After a year of renovations, seafood restaurant Tipsy Tuna is finally ready for business.
Anthony Ghosn, who co-owns the restaurant with Freddie Elkhoury, already owns Mambo’s. But Ghosn sensed the need for what he says is “a classic seafood spot on the beach.”
Nantasket was lacking an East-Coast-style clam shack. “Everyone has a seafood item or a couple,” he notes, “but no one has a variation.”
With that mission in mind, Ghosn and Elkhoury set out to create their restaurant, beginning with the space, which was “in massive need of renovations,” Ghosn says of his eatery at 276 Nantasket Ave.
Elkhuory reports that “the hard work paid off. … Everyone was very happy.” Even diners who used to be there when it was Barefoot Bobs, an older iteration of the space, showed up.
Part of the reason Tipsy Tuna’s reopening took so long was the need to make sure it was up to the town’s standards. “[We] have to, number one, accommodate the town’s locals. [We’re] representing the whole town,” Elkhuory says.
Supporting the town is certainly a goal for Tipsy Tuna. “We’re going to try and encourage small businesses, local businesses,” Ghosn says, noting that 80 percent of the fish products Tipsy Tuna uses are from local fishermen and lobstermen.
As far as the menu goes, Tipsy Tuna stays true to what Ghosn calls “classic Boston-type seafood.” There are three variations of lobster rolls, with one said to be the “longest lobster roll on the East Coast” – at a whopping 21 inches.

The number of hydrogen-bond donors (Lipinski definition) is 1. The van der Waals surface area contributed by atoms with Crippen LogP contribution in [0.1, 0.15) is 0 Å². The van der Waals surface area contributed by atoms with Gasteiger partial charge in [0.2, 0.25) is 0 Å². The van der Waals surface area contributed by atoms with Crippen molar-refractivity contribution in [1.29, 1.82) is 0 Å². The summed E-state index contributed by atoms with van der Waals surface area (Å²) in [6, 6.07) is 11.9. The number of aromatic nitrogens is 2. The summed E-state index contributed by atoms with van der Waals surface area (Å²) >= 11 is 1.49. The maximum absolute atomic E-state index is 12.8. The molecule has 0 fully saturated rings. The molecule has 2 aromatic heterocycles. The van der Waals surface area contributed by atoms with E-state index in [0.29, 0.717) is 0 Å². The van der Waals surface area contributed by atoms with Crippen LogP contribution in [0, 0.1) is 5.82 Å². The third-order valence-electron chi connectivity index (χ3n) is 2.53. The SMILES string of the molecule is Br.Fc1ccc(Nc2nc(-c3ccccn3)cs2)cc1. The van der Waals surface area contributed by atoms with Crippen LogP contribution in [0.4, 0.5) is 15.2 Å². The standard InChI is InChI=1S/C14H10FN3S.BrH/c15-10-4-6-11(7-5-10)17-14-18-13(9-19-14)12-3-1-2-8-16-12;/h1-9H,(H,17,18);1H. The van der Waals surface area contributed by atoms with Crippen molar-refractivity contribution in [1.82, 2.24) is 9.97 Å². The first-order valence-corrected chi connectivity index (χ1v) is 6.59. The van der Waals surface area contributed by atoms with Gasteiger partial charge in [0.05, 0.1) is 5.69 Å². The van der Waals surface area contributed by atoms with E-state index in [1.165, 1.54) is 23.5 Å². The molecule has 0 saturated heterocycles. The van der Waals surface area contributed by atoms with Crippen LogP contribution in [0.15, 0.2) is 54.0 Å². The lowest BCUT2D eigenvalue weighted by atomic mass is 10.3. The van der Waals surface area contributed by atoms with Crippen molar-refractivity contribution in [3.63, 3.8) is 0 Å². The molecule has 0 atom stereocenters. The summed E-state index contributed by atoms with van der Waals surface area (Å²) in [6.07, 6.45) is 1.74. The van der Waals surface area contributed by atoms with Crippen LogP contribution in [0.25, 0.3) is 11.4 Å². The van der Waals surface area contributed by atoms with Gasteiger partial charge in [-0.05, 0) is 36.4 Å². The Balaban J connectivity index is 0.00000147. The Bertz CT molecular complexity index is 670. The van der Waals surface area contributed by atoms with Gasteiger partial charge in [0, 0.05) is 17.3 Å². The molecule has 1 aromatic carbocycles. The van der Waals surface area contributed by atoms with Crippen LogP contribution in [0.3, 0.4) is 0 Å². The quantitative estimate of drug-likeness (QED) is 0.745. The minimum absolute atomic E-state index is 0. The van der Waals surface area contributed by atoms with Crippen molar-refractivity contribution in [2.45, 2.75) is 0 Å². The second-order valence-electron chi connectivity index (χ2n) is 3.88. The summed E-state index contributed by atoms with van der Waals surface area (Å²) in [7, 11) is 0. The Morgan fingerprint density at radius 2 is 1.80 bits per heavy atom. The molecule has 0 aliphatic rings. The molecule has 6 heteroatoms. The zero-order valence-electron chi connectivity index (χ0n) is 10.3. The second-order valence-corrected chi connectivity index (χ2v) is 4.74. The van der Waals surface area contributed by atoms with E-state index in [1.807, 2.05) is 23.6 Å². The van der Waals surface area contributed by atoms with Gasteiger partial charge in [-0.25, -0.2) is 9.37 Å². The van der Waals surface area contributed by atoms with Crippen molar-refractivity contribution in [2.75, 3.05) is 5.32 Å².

Steamed mussels and clams are also being offered, as is a dessert menu featuring a flavor burst soft-serve ice cream reminiscent of the 1990s.
The layout of the space reflects the changing times. There is an outdoor cabana for takeout as, Ghosn says, the owners want “to be able to cater to customers that would rather do takeout because of the pandemic.”
There is also a fully stocked outdoor bar, as well as indoor and outdoor seating.
Tipsy Tuna started with a soft opening on July 12, in anticipation of the grand opening on the 20th. Despite poor weather during the weekend of the soft opening, about 200 patrons still turned up.
“Considering the weather being that bad, it went really well,” Elkhoury says. “Everyone was really grateful.”
After opening Mambo’s, Ghosn sensed in the support he received from the town and its residents for that restaurant a reason to proceed with Tipsy Tuna. “[It] pushed me to do more in the town,” he says.
“We’re just trying to do our part in trying to keep the town, the whole town, looking the part and feeling the part,” Elkhoury says.